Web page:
I guess I just expected to be more on a different train of life, y’know? You don’t really expect ever to start a band with a bunch of kids and then eventually it kind of unravels and unfolds into something 13 years later. It’s just kind of a surreal experience in a way. But man, it’s pretty awesome, I wouldn’t change it for anything in the world. Actually, a lot of other friends of mine are moving along, moving past, and kind of starting these new lives and here I am, still chasing down this thing, this dream that I call music. It’s pretty wild, man, I never really expected it all.

Right. So what are some of you guys’ main influences, and what are some artists or bands might be surprised shaped your sound?

You can hear the Black Sabbath and the Meshuggah influence for sure, but in the An Ecstatic Trance record there’s definitely other influences we’re pulling from, anywhere from Fela Kuti, and Ti Peyi A, and Orchestra De Polyrhythmo from North Africa, to the German Krautrock scene, bands like Can, Kraftwerk, Aman Duul, things like King Crimson. Anything within that little hiatus that we took where we ended up exploring a lot of different things in music. It’s always been an interest of mine with music; the more obscure, the more different and weird it was, the better it was for me, that’s kinda what I got off on. Being able to pull from those influences, and finally being able to let it hang on my sleeve, it’s a pretty cool thing, it’s definitely very unique, and I definitely think we’ve developed a unique sound with the An Ecstatic Trance record.

Let me ask you something that I’m sure most people probably ask you; What are your attitudes on the “djent” craze, as many cite you guys as innovators of polyrhythms in Metalcore and related genres. Have you any love for bands like Periphery and After The Burial that are expanding on that formula?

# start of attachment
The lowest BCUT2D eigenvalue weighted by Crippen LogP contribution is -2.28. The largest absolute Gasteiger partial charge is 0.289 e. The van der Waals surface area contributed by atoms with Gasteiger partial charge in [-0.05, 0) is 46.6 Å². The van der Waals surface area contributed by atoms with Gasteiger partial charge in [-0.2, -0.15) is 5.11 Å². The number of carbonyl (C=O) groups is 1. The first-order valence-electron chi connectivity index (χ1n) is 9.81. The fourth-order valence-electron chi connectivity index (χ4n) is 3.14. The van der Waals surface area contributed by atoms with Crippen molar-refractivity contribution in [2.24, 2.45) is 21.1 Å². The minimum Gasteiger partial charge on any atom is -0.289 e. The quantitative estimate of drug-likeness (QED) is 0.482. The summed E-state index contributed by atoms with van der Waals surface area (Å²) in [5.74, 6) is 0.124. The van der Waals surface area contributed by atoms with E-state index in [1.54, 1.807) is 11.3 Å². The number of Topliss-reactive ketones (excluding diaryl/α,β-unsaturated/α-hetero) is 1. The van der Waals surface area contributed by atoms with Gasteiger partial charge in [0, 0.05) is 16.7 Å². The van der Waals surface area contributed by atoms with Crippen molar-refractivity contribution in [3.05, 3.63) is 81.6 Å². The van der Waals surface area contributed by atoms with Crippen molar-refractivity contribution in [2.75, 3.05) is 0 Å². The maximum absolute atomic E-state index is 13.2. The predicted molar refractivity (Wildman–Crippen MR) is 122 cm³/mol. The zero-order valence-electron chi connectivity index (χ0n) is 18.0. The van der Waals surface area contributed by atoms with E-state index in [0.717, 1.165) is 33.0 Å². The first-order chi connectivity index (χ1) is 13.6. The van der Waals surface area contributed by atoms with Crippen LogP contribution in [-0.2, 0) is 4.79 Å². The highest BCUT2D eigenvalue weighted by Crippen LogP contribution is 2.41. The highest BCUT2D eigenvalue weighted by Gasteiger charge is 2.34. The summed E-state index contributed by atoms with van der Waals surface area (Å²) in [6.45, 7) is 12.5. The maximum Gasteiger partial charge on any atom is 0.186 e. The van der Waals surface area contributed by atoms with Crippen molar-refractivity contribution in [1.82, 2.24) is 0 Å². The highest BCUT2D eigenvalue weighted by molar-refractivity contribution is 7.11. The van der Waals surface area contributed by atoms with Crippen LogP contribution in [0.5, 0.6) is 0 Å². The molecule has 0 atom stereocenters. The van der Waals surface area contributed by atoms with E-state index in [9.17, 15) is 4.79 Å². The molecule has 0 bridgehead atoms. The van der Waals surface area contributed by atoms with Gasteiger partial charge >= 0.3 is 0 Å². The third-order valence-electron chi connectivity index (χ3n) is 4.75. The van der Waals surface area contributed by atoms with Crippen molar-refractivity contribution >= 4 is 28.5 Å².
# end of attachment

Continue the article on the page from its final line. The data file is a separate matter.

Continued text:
I don’t have any feelings towards it. I’m not really interested in that music. When I listen to music, I kinda wanna be floored. When I was younger, when I was 19, that kind of music would be more appealing to me. But since I’m older now, I find more satisfaction in something that’s more soothing, and it’s not really soothing. I hear it all the time, people referring to us as a band in that scene, and I agree to a certain extent, but there were bands before us that were doing it, and there are bands that are still doing it, and those bands deserve more of the credit. When we started doing it, we didn’t do it to fit into a “scene”, like these other bands, these younger kids are doing, but the youth of America is a very impressionable group of individuals, and they feel the need to be able to fit in somewhere. Maybe this new “djent” thing is the new Deathcore, the new Pop Punk or the new whatever. It is what it is, it’s popular, those dudes can play. Misha’s a cool dude; I don’t like his band, but I think he’s a cool dude. I can be friends with someone and not enjoy their band, and that’s the case here. The After The Burial, Born Of Osiris guys, I really don’t know them. Michael Keene, Evan Brewer, those guys in The Faceless, awesome dudes, but I just can’t get down with the tunes, y’know? Doesn’t make me less of a man, but more of an individual, I guess.